Apparently, our elected representatives in the House and the Senate believe the Sudanese national debt and the education of women in Pakistan are more important than their constituents. The late publisher William Randolph Hearst addressed this very issue nearly a century ago, on May 7, 1924, when he wrote: “The day when this nation ceases to shape its foreign policy primarily for the safety and welfare of the American people will be the day on which its national doom is sealed – and its international doom too.” These are only a few of the many examples of the new normal that assault and numb our senses daily.
If there is one issue that stands out in terms of importance, it would be defunding or re-imagining the police, for no civilized society can function without order, safety, and security. It is no accident that the “peaceful protesters” have made the police the number one target for vilification. This is especially true in blue states and cities where state and local governments, along with radical district attorneys, have acquiesced to all the protesters’ demands, refusing to prosecute them for their crimes and allowing them free rein to do exactly as they wish. This has resulted in their states and cities sliding even further into chaos and anarchy, as their tax base continues to move away in ever-increasing numbers.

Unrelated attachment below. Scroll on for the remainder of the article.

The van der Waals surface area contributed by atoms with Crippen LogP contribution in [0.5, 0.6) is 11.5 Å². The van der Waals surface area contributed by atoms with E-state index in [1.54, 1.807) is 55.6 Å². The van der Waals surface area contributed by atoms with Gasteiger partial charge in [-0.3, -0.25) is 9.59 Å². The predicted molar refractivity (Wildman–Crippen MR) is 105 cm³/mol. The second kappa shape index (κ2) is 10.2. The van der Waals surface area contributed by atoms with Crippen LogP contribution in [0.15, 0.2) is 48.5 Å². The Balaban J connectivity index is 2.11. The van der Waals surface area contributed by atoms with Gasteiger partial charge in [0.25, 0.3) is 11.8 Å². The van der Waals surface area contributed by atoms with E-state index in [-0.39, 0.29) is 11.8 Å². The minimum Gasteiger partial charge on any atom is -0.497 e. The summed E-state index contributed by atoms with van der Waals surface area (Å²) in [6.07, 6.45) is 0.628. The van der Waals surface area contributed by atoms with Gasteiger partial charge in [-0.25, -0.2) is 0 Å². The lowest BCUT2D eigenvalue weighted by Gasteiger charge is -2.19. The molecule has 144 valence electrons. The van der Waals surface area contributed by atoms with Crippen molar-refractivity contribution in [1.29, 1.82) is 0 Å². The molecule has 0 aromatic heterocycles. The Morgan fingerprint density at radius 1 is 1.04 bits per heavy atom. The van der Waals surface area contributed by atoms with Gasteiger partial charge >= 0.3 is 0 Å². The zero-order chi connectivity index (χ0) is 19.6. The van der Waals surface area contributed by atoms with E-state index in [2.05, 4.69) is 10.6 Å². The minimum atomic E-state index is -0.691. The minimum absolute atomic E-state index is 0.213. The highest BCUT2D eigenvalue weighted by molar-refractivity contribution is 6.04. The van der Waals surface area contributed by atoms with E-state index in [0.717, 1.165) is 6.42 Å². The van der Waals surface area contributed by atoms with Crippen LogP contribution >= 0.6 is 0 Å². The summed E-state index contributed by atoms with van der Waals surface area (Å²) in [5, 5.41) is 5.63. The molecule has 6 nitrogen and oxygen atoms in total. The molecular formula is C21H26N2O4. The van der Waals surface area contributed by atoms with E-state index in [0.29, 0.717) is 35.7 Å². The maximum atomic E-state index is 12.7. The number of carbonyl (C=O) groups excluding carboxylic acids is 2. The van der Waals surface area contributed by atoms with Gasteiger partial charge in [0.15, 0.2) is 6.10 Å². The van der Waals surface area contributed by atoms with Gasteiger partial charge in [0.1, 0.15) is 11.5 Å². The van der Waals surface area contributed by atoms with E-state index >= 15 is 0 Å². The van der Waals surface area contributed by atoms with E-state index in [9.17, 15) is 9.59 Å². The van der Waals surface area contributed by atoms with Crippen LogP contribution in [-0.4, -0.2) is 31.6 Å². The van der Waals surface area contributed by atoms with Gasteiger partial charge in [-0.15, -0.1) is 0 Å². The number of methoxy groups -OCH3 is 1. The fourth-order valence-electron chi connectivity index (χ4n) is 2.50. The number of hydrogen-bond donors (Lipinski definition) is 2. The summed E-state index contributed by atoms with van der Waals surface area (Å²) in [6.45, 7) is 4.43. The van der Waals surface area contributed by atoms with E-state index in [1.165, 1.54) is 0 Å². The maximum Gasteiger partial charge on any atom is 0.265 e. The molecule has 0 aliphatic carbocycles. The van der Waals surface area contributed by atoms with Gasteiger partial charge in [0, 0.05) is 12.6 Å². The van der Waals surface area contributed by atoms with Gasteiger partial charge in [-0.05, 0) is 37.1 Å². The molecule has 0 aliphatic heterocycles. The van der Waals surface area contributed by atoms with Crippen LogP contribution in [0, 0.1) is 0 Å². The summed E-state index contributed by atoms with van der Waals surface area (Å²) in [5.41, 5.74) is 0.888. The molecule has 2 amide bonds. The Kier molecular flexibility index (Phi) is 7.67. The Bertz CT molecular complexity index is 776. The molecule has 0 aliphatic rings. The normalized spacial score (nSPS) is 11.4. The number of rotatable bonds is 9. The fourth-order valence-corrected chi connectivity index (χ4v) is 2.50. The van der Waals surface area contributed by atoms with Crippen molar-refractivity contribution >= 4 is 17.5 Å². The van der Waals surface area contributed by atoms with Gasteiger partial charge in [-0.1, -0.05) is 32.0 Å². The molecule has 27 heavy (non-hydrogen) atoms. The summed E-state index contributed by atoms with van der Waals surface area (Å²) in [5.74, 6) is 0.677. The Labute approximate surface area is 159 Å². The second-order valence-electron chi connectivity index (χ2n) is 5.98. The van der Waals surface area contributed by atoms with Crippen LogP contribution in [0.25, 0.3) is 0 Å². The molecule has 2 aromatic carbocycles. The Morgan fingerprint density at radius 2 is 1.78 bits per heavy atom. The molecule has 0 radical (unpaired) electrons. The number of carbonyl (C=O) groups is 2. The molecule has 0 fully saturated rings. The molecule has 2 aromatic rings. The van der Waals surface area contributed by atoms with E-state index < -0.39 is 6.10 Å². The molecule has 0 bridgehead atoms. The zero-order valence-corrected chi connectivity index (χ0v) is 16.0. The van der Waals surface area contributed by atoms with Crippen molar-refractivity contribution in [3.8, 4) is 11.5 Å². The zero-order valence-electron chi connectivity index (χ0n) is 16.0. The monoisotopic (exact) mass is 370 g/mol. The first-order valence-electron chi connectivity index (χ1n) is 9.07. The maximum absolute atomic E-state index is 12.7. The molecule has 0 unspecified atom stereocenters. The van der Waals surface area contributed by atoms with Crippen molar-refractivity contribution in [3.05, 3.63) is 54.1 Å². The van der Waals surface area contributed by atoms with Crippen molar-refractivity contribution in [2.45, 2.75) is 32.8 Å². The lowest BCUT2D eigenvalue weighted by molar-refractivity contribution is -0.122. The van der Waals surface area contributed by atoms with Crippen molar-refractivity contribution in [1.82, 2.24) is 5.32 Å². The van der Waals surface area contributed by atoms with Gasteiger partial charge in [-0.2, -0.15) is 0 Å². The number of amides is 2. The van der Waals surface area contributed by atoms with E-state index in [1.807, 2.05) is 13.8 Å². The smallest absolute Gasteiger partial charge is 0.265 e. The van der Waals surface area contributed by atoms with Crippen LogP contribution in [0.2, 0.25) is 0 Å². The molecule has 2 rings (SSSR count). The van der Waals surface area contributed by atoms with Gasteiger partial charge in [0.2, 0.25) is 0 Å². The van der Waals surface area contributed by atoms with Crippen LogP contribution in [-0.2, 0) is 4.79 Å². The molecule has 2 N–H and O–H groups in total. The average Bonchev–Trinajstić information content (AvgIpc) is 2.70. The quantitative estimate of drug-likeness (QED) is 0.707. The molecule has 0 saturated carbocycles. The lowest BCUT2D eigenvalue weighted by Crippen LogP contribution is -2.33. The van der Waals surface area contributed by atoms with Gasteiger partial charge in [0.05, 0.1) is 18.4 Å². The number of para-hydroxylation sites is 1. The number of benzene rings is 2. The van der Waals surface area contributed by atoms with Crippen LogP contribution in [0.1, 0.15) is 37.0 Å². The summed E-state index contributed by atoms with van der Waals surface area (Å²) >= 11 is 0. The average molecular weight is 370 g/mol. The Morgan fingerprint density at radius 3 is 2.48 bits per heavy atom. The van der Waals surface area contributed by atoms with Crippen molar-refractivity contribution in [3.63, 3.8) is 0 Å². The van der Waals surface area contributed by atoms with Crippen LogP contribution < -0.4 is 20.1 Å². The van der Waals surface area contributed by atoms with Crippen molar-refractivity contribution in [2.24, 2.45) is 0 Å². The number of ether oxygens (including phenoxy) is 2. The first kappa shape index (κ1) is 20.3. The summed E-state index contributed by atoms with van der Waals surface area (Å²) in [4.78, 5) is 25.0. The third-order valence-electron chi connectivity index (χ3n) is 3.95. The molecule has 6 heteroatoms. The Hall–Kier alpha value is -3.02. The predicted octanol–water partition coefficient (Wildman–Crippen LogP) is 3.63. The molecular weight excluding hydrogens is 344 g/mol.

Any normal person would stop and re-think their failed strategy but not these people. If anything, they double down on their ideology. Some might conclude they are irrational, but there is a method to their madness. It is a method that has been used before.